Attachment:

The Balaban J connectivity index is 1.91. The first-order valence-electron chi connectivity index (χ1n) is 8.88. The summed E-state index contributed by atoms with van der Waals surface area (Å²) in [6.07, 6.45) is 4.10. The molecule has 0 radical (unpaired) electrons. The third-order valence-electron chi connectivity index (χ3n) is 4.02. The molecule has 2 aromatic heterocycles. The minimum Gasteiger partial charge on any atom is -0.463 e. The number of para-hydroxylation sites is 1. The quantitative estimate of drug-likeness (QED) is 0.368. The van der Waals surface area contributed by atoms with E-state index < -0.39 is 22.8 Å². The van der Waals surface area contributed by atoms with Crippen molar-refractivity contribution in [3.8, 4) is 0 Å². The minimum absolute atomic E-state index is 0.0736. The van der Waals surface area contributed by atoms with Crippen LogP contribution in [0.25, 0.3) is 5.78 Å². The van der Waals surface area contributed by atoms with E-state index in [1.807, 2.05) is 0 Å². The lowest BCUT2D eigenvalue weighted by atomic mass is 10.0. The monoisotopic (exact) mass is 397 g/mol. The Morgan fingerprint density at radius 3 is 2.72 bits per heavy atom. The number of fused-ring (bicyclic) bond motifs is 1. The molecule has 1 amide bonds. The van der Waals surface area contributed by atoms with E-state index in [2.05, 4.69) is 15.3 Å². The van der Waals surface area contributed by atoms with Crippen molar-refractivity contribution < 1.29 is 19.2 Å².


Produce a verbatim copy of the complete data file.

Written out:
The Balaban J connectivity index is 1.91. The first-order valence-electron chi connectivity index (χ1n) is 8.88. The summed E-state index contributed by atoms with van der Waals surface area (Å²) in [6.07, 6.45) is 4.10. The molecule has 0 radical (unpaired) electrons. The third-order valence-electron chi connectivity index (χ3n) is 4.02. The molecule has 2 aromatic heterocycles. The minimum Gasteiger partial charge on any atom is -0.463 e. The number of para-hydroxylation sites is 1. The quantitative estimate of drug-likeness (QED) is 0.368. The van der Waals surface area contributed by atoms with E-state index < -0.39 is 22.8 Å². The van der Waals surface area contributed by atoms with Crippen molar-refractivity contribution in [3.8, 4) is 0 Å². The minimum absolute atomic E-state index is 0.0736. The van der Waals surface area contributed by atoms with Crippen LogP contribution in [0.25, 0.3) is 5.78 Å². The van der Waals surface area contributed by atoms with E-state index in [1.807, 2.05) is 0 Å². The lowest BCUT2D eigenvalue weighted by atomic mass is 10.0. The monoisotopic (exact) mass is 397 g/mol. The Morgan fingerprint density at radius 3 is 2.72 bits per heavy atom. The number of fused-ring (bicyclic) bond motifs is 1. The molecule has 1 amide bonds. The van der Waals surface area contributed by atoms with E-state index in [2.05, 4.69) is 15.3 Å². The van der Waals surface area contributed by atoms with Crippen molar-refractivity contribution < 1.29 is 19.2 Å².